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Which programming language is on top in 2021? It’s Python, says the IEEE

  • September 01, 2021

The Institute of Electrical and Electronics Engineers Spectrum magazine has released its annual list of the top programming languages, which special projects editor, Stephen Cass, sums up with two words: “Learn Python.”

Cass, in a blog post covering the list’s publication, said Python continues to dominate the annual list, making the biggest takeaway that developers should take some time to learn Python. “You don’t have to become a dyed-in-the-wool Pythonista, but learning the language well enough to use one of the vast number of libraries written for it is probably worth your time,” Cass said. 

SEE: The best programming languages to learn–and the worst (TechRepublic Premium)

That vast number of libraries makes Python a powerful language with a variety of uses, from controlling embedded projects to large-scale AI implementations. “But Python has its limits, as the continued popularity of languages better suited to solving particular problems, such as R  (#7), SQL (#15), and Matlab (#12), shows. C (#3), C++ (#4), Java (#2) and Javascript (#5) also continue to dominate at the top of the rankings,” Cass said. 

Those other languages also continue to do well because of their large bases of existing code as well as individual merits, like being “as close to the metal as possible” in the case of assembly code. 

Explaining how IEEE Spectrum arrives at its ratings is complicated: It gathers data from eight sources, including CareerBuilder, Google, Reddit and Twitter, and combs them for 11 different metrics. The “default” weights that don’t take job openings, language types or current trends into account is how the ranks mentioned above are calculated. When filtered to account for the aforementioned additional factors, Python remains at the top of every list it’s included in.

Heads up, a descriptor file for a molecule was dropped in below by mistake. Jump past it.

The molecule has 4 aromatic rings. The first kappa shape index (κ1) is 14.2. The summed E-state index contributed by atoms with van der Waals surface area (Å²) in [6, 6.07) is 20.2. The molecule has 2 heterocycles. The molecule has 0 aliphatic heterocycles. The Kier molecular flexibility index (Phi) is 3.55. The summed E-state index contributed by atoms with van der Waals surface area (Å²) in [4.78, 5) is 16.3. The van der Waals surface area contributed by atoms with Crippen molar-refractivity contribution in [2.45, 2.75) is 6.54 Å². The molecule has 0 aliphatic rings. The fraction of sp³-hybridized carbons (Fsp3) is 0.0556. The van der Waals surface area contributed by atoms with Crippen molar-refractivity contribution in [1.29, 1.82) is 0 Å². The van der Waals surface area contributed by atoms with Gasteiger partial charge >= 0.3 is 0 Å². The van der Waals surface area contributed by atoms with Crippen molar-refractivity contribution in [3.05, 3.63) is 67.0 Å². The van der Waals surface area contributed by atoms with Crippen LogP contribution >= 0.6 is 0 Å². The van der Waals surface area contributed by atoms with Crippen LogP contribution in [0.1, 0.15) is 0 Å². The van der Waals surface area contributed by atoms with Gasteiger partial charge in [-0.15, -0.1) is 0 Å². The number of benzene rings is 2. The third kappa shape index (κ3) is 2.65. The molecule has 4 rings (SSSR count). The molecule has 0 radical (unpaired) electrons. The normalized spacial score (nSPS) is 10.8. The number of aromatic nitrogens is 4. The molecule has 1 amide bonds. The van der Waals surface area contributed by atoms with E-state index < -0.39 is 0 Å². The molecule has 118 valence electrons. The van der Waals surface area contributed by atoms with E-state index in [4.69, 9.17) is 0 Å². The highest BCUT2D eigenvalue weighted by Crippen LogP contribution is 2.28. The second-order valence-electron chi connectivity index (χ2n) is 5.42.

Cass called attention to a few movers and shakers in the 2021 list, including Cobol, which briefly surged in interest due to the COVID-19 pandemic. The reason behind that surge were the dozens of states still using legacy mainframes to run their unemployment systems, which were overwhelmed during the start of pandemic lockdowns. 

SEE: C++ programming language: How it became the foundation for everything, and what’s next (free PDF) (TechRepublic)

In addition to COBOL’s surprising rise, C# made a leap from 25th place in 2020 to seventh place in 2021. “This most likely reflects that version 9.0 of the language was released towards the end of 2020, the upcoming launch of Windows 11, and continued growing general interest in distributed systems, which C# is designed to enable,” Cass said. 

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